Australia fails to designate seafarers as ‘key workers’ in line with International Maritime Organisation resolutions

Maritime Union of Australia

In December 2020, the International Maritime Organisation (IMO) passed several resolutions specifically addressing the need for seafarers, and other marine personnel, to be designated as key workers.

Australia is a notable omission from the cohort of 45 IMO member states who have already determined seafarers to be key workers.
International Transport Workers Federation President and Maritime Union of Australia National Secretary Paddy Crumlin said: “Australia must act immediately to align itself with international efforts, led by organisations like the IMO and ITF, to designate seafarers as key workers providing an essential service, and facilitate the safe and unhindered movement of seafarers for embarking and disembarking a vessel, accessing shore leave, and when necessary, access to shore-based medical treatment.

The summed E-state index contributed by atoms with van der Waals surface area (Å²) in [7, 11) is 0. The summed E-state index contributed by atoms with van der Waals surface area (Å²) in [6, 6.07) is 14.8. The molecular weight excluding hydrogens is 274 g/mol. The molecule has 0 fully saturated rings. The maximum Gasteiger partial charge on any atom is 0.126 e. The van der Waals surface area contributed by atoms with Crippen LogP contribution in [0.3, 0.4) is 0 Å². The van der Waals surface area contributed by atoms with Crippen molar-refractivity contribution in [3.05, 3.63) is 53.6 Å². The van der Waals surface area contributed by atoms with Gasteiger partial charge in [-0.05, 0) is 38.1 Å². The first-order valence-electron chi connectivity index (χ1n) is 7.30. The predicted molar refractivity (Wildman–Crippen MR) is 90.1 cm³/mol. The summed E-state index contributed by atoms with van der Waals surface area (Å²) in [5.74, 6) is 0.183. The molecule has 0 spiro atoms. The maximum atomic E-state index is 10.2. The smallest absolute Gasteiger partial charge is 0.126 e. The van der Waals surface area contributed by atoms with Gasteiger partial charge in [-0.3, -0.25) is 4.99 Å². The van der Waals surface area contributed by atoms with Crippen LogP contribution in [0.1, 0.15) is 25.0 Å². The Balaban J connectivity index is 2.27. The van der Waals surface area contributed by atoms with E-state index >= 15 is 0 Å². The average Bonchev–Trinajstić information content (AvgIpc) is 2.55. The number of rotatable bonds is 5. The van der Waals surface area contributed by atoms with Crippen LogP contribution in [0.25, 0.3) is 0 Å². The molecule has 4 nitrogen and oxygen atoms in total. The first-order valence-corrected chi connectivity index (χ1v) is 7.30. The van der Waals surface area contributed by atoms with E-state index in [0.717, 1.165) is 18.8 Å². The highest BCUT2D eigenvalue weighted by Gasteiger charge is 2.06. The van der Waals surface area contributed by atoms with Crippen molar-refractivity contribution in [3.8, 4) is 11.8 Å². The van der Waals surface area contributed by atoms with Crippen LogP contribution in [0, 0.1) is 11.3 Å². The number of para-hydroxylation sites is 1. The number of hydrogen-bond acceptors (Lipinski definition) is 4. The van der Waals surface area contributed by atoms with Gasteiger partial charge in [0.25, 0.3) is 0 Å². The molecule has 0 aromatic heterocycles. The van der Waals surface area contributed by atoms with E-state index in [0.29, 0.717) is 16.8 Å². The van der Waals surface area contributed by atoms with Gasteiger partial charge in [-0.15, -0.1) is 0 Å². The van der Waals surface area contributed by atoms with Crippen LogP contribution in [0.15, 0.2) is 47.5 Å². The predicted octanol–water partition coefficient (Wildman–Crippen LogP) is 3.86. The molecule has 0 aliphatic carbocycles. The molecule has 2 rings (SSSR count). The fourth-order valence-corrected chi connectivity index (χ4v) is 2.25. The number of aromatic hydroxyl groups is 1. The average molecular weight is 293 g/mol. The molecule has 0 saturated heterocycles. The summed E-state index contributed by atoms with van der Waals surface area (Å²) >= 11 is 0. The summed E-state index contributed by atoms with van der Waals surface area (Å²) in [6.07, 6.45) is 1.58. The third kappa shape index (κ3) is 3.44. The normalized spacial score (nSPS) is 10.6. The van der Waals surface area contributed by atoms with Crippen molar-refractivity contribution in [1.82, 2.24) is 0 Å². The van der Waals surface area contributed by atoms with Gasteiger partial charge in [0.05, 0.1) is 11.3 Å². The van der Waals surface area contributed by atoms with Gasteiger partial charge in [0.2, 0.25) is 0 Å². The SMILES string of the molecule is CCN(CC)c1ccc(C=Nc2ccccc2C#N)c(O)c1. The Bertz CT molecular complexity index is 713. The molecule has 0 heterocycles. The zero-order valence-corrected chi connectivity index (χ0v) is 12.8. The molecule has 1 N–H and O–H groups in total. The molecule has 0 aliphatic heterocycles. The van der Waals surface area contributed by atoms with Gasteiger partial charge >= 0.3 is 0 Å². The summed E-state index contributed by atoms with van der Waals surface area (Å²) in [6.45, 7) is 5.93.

“While the COVID-19 pandemic continues to wreak havoc on the health of people and communities across the world, the outlook for seafarers becomes increasingly more desperate by the day.
“The despair of this crisis cannot be understated. Over 400,000 seafarers internationally are held captive on their ships, and an equal number are prevented from travelling to relieve these desperate workers due to the global and national inconsistencies in travel restrictions.
“Australian seafarers are effectively locked out of jurisdictions where they are engaged in transport operations domestically, and the interconnection of global and national trade.
“It is vital that attention be paid to Australia’s reliance on essential workers in the maritime transport chain to maintain the continuous supply of essential goods that Australian communities rely on and that the Morrison Government act immediately to address the failed policy settings which continue to exacerbate this crisis for Australian and international seafarers.”
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